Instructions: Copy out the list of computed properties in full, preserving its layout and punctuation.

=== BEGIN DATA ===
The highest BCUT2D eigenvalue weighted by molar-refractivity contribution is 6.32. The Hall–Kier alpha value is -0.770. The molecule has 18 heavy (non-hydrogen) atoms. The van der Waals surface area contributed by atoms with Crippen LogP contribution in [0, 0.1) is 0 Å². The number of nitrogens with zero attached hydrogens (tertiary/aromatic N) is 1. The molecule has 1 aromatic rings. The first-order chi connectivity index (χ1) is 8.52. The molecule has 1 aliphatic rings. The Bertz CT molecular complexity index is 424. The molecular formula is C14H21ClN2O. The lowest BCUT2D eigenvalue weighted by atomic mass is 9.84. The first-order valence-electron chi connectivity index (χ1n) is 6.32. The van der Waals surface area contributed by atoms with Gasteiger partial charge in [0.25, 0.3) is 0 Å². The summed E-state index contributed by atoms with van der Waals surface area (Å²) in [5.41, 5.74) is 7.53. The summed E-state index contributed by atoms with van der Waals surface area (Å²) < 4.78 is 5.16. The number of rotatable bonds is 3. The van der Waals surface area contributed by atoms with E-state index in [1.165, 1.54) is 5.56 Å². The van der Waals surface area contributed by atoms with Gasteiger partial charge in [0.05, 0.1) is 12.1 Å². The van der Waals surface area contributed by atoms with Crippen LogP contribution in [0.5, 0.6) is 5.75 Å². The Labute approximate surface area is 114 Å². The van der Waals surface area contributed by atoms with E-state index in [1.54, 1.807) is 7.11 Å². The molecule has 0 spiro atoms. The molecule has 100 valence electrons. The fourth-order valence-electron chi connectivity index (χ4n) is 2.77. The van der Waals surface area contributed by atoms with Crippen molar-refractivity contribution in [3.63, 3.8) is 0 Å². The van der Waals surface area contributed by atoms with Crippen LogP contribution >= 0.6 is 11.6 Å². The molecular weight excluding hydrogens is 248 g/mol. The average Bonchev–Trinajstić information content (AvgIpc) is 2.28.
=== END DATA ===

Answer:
The highest BCUT2D eigenvalue weighted by molar-refractivity contribution is 6.32. The Hall–Kier alpha value is -0.770. The molecule has 18 heavy (non-hydrogen) atoms. The van der Waals surface area contributed by atoms with Crippen LogP contribution in [0, 0.1) is 0 Å². The number of nitrogens with zero attached hydrogens (tertiary/aromatic N) is 1. The molecule has 1 aromatic rings. The first-order chi connectivity index (χ1) is 8.52. The molecule has 1 aliphatic rings. The Bertz CT molecular complexity index is 424. The molecular formula is C14H21ClN2O. The lowest BCUT2D eigenvalue weighted by atomic mass is 9.84. The first-order valence-electron chi connectivity index (χ1n) is 6.32. The van der Waals surface area contributed by atoms with Gasteiger partial charge in [0.25, 0.3) is 0 Å². The summed E-state index contributed by atoms with van der Waals surface area (Å²) in [5.41, 5.74) is 7.53. The summed E-state index contributed by atoms with van der Waals surface area (Å²) < 4.78 is 5.16. The number of rotatable bonds is 3. The van der Waals surface area contributed by atoms with E-state index in [1.165, 1.54) is 5.56 Å². The van der Waals surface area contributed by atoms with Gasteiger partial charge in [0.05, 0.1) is 12.1 Å². The van der Waals surface area contributed by atoms with Crippen LogP contribution in [0.5, 0.6) is 5.75 Å². The Labute approximate surface area is 114 Å². The van der Waals surface area contributed by atoms with E-state index in [1.54, 1.807) is 7.11 Å². The molecule has 0 spiro atoms. The molecule has 100 valence electrons. The fourth-order valence-electron chi connectivity index (χ4n) is 2.77. The van der Waals surface area contributed by atoms with Crippen molar-refractivity contribution in [3.63, 3.8) is 0 Å². The van der Waals surface area contributed by atoms with Crippen LogP contribution >= 0.6 is 11.6 Å². The molecular weight excluding hydrogens is 248 g/mol. The average Bonchev–Trinajstić information content (AvgIpc) is 2.28.